“Pandora’s Promise”–The Truth About Nuclear Energy
This is a professionally rendered, engaging piece of filmmaking. It is as honest and accurate as any documentary you are ever likely to see, providing a much needed counter-balance to the decades of misinformation from anti-nuclear groups.
My review will be in the form of a critique of Ed Lyman’s review “Put Pandora’s Promise Back in the Box” (9) on the Union of Concerned Scientists and Citizens blog called All Things Nuclear.
I’ll start with the last line in his review:
Nuclear power will only be successful through the vision of realists who acknowledge its problems and work hard to fix them—not fawning ideologues like filmmaker Robert Stone and the stars of “Pandora’s Promise.”
Apparently, reversing the decades of misinformation disseminated by anti-nuclear energy ideologues is not on Lyman’s to do list. That’s his prerogative but it needs to be done. Lyman, who I’m assuming is on the staff of the Union of Concerned Scientists and Citizens (4) (12) (13), is incensed that this 90 minute film meant to counter the decades of misinformation from anti-nuclear groups does not present the anti-nuclear perspective. Considering that his job appears to be to critique the nuclear energy industry, and judging from the level of vitriol in his review, this film must have elicited a fight or flight response (35). He did not make a single positive statement about the film. After reading his review I couldn’t shake the feeling that the UCS may have an anti-nuclear activist hiding in plain sight.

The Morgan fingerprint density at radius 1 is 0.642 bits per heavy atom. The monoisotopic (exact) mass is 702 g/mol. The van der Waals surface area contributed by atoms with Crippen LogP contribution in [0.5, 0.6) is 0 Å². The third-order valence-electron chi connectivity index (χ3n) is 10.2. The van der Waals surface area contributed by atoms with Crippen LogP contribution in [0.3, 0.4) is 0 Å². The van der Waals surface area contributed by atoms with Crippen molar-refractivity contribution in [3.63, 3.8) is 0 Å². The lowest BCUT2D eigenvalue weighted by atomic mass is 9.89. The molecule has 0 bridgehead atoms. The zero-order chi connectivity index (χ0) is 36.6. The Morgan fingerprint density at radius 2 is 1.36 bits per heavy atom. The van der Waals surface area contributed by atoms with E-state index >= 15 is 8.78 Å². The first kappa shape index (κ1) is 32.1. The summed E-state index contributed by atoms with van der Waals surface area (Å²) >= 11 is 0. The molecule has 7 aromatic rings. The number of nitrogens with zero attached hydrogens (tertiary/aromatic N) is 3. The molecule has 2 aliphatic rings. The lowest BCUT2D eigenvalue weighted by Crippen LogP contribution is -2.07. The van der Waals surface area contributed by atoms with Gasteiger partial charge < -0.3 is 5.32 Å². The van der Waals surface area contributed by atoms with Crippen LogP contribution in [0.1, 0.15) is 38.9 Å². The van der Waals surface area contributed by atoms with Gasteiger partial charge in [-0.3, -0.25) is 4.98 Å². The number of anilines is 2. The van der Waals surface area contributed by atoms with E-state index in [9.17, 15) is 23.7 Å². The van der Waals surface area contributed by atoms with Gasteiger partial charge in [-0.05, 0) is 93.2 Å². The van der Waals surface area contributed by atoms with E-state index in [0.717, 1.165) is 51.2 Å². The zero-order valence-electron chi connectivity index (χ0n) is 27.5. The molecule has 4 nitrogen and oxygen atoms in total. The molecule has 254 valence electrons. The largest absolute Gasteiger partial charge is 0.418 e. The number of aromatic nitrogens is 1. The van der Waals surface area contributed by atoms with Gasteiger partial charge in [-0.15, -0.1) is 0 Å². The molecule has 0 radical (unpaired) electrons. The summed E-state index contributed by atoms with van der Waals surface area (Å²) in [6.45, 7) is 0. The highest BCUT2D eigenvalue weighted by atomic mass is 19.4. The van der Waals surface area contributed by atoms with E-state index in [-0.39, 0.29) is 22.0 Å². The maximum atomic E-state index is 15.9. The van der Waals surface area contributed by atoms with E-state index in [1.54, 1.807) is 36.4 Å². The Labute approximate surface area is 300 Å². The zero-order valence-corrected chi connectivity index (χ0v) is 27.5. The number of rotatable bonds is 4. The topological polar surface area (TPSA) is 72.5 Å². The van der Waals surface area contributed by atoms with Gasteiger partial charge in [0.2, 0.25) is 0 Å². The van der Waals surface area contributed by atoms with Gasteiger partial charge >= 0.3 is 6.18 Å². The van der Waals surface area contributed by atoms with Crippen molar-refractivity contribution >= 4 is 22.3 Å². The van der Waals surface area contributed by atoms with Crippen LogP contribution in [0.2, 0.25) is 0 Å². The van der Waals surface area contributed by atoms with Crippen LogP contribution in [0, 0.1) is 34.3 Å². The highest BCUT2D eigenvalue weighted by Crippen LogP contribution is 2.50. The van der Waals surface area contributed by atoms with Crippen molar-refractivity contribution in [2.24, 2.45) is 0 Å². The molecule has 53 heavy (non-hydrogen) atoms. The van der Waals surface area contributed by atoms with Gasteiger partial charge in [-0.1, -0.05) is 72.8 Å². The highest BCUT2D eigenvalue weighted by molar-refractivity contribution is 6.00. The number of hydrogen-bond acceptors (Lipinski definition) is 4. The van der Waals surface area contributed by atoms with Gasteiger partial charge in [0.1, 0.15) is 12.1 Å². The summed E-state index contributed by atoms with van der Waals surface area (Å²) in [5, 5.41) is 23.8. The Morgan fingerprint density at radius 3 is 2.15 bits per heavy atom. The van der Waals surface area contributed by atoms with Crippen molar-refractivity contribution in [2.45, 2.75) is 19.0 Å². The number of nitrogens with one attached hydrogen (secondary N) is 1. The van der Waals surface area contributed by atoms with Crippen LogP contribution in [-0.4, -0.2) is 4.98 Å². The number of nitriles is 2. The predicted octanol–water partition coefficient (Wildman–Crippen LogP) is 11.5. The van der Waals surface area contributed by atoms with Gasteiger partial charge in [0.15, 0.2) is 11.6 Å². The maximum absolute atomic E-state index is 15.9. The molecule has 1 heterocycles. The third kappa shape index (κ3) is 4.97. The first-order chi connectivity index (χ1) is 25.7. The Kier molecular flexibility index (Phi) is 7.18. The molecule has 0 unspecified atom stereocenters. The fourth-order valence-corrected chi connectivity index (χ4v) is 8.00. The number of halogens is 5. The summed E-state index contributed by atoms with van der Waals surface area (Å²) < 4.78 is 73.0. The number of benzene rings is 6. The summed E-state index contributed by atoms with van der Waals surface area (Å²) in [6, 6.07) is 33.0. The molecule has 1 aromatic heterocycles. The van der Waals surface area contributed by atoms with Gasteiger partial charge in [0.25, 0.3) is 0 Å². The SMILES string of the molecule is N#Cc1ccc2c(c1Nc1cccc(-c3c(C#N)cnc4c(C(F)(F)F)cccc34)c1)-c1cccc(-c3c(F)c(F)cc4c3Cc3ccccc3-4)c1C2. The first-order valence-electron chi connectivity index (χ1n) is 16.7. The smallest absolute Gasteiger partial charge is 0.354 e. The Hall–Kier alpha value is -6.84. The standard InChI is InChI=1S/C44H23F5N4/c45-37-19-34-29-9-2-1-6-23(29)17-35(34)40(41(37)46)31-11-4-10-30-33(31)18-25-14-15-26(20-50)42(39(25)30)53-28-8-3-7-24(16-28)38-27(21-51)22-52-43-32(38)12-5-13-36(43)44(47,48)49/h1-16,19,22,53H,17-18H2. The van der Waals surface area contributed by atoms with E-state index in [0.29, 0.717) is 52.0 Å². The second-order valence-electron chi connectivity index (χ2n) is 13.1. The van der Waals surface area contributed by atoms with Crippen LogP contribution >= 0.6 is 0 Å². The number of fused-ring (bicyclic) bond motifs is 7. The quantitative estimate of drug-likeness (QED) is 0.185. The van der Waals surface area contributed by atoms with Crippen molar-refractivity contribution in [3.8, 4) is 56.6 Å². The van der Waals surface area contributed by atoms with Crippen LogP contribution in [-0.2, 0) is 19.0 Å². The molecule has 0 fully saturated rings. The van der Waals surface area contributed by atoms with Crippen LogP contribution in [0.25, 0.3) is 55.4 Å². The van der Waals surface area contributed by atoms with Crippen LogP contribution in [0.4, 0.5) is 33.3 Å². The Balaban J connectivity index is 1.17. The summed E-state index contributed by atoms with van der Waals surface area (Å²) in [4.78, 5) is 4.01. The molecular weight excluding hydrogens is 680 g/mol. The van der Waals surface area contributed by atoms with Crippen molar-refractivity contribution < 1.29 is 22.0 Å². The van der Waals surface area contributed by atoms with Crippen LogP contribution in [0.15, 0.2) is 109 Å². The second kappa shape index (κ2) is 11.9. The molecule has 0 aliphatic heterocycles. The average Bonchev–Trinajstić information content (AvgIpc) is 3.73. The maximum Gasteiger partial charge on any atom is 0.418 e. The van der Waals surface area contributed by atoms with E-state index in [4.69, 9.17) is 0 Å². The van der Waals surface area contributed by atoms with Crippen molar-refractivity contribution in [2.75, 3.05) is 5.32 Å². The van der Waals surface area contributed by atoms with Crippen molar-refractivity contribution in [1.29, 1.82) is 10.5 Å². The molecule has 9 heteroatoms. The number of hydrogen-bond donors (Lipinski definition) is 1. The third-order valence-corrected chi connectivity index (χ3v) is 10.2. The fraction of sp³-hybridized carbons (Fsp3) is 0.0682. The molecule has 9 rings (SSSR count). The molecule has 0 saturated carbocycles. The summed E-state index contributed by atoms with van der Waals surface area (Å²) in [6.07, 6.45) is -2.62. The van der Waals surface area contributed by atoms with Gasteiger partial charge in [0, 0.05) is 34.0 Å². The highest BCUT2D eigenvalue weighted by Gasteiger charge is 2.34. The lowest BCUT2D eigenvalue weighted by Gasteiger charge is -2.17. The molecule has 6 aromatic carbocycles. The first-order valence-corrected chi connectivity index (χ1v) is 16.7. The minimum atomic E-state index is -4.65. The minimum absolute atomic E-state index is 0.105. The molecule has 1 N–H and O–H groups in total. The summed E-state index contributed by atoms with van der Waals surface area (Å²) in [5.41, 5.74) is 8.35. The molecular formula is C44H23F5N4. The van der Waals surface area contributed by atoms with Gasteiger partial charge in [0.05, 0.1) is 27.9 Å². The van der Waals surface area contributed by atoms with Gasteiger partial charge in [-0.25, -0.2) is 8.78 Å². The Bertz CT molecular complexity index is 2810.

Lyman uses the first two paragraphs of his review to describe what a good documentary should be in order to spend the remainder of his article demonstrating how this documentary didn’t meet this ideal. While reading these first two paragraphs, I began to suspect sarcasm (it was that over-the-top), which can be hard to detect in the written word, and was warming up for a laugh …until I realized that he was not trying to be sarcastic. He was building a straw man to knock down.
All documentaries, out of necessity, must make their point in a short period of time and that requires triage. Giving weight to opposing viewpoints is not required or even desirable. A documentary about the theory of evolution that gave any credit at all to creationism isn’t one I’d bother to watch. Accuracy is the best that can be hoped for and this documentary provides that. Common sense alone would suggest that because Stone was very aware of the firestorm he would provoke in the anti-nuclear subculture, accuracy would be all-important.
The founders of UCS back in 1968 were primarily physicists and pro nuclear power (5). Officially, the organization is to this day, pro-nuclear power ah, not anti-nuclear power. They say that they only want to improve its safety because:
“Nothing would undermine public acceptance of a new generation of nuclear power plants as much as a serious accident…” (1)
Here’s a direct quote to me from their press secretary:
“A lot of people think we’re anti-nuclear power. We’re not.” (2)